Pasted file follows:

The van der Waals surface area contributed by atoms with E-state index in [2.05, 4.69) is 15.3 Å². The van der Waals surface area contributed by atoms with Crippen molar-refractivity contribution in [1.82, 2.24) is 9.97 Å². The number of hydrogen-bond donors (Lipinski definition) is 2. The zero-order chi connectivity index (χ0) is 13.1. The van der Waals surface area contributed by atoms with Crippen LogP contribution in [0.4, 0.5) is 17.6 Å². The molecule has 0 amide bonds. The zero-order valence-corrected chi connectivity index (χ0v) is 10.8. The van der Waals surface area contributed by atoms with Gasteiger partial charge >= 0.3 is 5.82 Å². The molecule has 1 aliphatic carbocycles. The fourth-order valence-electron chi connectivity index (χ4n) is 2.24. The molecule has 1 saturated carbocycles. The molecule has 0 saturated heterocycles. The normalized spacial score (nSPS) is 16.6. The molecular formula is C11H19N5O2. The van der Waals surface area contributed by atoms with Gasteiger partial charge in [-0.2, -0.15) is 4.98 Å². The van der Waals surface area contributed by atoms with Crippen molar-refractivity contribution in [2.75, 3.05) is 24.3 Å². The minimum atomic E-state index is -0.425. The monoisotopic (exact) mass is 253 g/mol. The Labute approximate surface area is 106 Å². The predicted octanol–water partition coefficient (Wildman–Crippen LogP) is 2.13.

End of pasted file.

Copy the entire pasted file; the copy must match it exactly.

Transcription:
The van der Waals surface area contributed by atoms with E-state index in [2.05, 4.69) is 15.3 Å². The van der Waals surface area contributed by atoms with Crippen molar-refractivity contribution in [1.82, 2.24) is 9.97 Å². The number of hydrogen-bond donors (Lipinski definition) is 2. The zero-order chi connectivity index (χ0) is 13.1. The van der Waals surface area contributed by atoms with Crippen LogP contribution in [0.4, 0.5) is 17.6 Å². The molecule has 0 amide bonds. The zero-order valence-corrected chi connectivity index (χ0v) is 10.8. The van der Waals surface area contributed by atoms with Gasteiger partial charge >= 0.3 is 5.82 Å². The molecule has 1 aliphatic carbocycles. The fourth-order valence-electron chi connectivity index (χ4n) is 2.24. The molecule has 1 saturated carbocycles. The molecule has 0 saturated heterocycles. The normalized spacial score (nSPS) is 16.6. The molecular formula is C11H19N5O2. The van der Waals surface area contributed by atoms with Gasteiger partial charge in [-0.2, -0.15) is 4.98 Å². The van der Waals surface area contributed by atoms with Crippen molar-refractivity contribution in [2.75, 3.05) is 24.3 Å². The minimum atomic E-state index is -0.425. The monoisotopic (exact) mass is 253 g/mol. The Labute approximate surface area is 106 Å². The predicted octanol–water partition coefficient (Wildman–Crippen LogP) is 2.13.